Barristers' hooliganism halts Inns of Court charity ball

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The Independent Online

Judges are refusing to host a charity ball for lawyers after reports of drunken barristers, loud rock music and a chewed up medieval lawn.

Judges are refusing to host a charity ball for lawyers after reports of drunken barristers, loud rock music and a chewed up medieval lawn.

The Inns of Court Ball, which attracts 2,500 barristers and their guests each year, has gained a reputation for raucous behaviour. Drunkenness has become such a problem that the organisers have stopped giving out free alcohol.

The ball, which has raised £100,000 for charity over the years, even attracted the attention of the laddish magazine Loaded, which gave it a glowing write-up after its reporters drank themselves to oblivion.

But, because of the potential for bad publicity, the organisers have asked anyone buying a £75 ticket to sign a written promise not to take photographs or publish accounts of their experiences.

The trouble has proved too much for the masters of the benches of Inner Temple, the judges and senior barristers who host the event on a three-year rotation with two other inns. They wrote to the organisers last week telling them they were planning to pull out of next year's event, which they were due to host.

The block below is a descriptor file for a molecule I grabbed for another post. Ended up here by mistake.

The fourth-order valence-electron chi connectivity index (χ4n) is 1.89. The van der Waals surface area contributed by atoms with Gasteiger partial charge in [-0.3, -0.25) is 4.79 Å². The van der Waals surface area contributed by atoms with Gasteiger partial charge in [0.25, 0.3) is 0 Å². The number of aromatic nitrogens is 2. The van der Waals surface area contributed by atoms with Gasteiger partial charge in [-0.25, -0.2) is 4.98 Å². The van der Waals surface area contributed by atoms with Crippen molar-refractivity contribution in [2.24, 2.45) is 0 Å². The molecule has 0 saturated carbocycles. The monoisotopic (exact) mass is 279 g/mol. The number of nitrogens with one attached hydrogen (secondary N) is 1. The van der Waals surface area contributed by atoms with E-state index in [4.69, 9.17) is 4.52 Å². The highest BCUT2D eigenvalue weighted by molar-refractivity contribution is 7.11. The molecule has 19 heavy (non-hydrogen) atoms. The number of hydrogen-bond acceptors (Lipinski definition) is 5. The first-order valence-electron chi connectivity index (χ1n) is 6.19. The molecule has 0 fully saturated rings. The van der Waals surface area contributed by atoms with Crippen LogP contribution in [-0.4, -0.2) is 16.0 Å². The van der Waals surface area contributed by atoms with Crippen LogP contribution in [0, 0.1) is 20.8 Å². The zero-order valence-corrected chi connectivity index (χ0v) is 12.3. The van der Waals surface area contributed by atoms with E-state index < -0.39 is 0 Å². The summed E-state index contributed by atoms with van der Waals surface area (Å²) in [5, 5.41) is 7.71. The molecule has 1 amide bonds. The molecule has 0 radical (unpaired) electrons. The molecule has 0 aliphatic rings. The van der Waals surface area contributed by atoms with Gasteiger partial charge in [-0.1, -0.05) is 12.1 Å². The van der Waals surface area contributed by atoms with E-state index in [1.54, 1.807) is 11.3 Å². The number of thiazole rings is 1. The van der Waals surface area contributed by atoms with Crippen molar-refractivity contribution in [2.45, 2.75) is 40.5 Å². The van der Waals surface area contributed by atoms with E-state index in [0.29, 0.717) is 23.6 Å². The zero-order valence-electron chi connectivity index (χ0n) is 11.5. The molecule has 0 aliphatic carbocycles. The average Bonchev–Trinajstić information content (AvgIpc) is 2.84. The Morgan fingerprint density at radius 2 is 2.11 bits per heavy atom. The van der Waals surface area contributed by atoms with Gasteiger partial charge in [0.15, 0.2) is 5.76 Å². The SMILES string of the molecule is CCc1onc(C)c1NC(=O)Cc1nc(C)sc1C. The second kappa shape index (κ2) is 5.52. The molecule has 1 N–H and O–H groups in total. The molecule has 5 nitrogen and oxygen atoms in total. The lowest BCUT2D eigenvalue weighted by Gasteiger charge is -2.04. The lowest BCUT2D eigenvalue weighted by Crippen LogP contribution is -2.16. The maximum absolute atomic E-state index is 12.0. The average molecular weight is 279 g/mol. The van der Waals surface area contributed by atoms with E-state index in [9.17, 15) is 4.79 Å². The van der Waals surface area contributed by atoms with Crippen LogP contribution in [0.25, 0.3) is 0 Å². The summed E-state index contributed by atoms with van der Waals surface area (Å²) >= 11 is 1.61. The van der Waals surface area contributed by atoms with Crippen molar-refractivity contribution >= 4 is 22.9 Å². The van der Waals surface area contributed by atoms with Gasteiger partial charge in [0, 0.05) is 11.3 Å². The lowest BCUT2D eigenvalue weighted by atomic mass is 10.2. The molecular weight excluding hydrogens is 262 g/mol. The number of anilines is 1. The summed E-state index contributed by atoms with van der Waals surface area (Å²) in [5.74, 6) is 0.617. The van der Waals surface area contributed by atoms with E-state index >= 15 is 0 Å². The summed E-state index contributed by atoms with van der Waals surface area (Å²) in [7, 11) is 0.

The reason given was concern about the Inner Temple lawn, which was damaged at the 1998 ball. But it is understood that the drunken antics of a minority, combined with loud rock music from artists including Sigue Sigue Sputnik, Bananarama and Jimmy Somerville, have set the wrong tone for some of the judges.

Tomorrow's ball, headlined by Dannii Minogue, Hugh Cornwell, formerly of the Stranglers, and the 1980s band ABC, looks likely to be the last.

Stuart Adamson, of the Scottish rock band Big Country who played at the event in 1998, described the event as "Glastonbury in a tuxedo".

Martin Fry, the singer with ABC, praised the ball for its commitment to charity fund-raising. "There is no doubt that these are worthy charities. It's great to be involved with them," he said.

But Saira Zaki, a non-practising barrister and a reporter with Legal Weekmagazine, described the event as "wall to wall drinking in the main hall, with many of the barristers involved in drunken behaviour".

Jonathan Rich, the ball's founder-chairman, admitted that some people have "trouble managing their alcohol consumption" and used it as an excuse to "let their horse hair down". But the balls had been a huge success for the charities and the profession, he said.

Peter Little, the sub-treasurer at Inner Temple, confirmed that the inn was negotiating with the others about the event carrying on under the present arrangements.

"If you have 2,000 people at a ball which goes right through the night then you can work out what will happen," he said.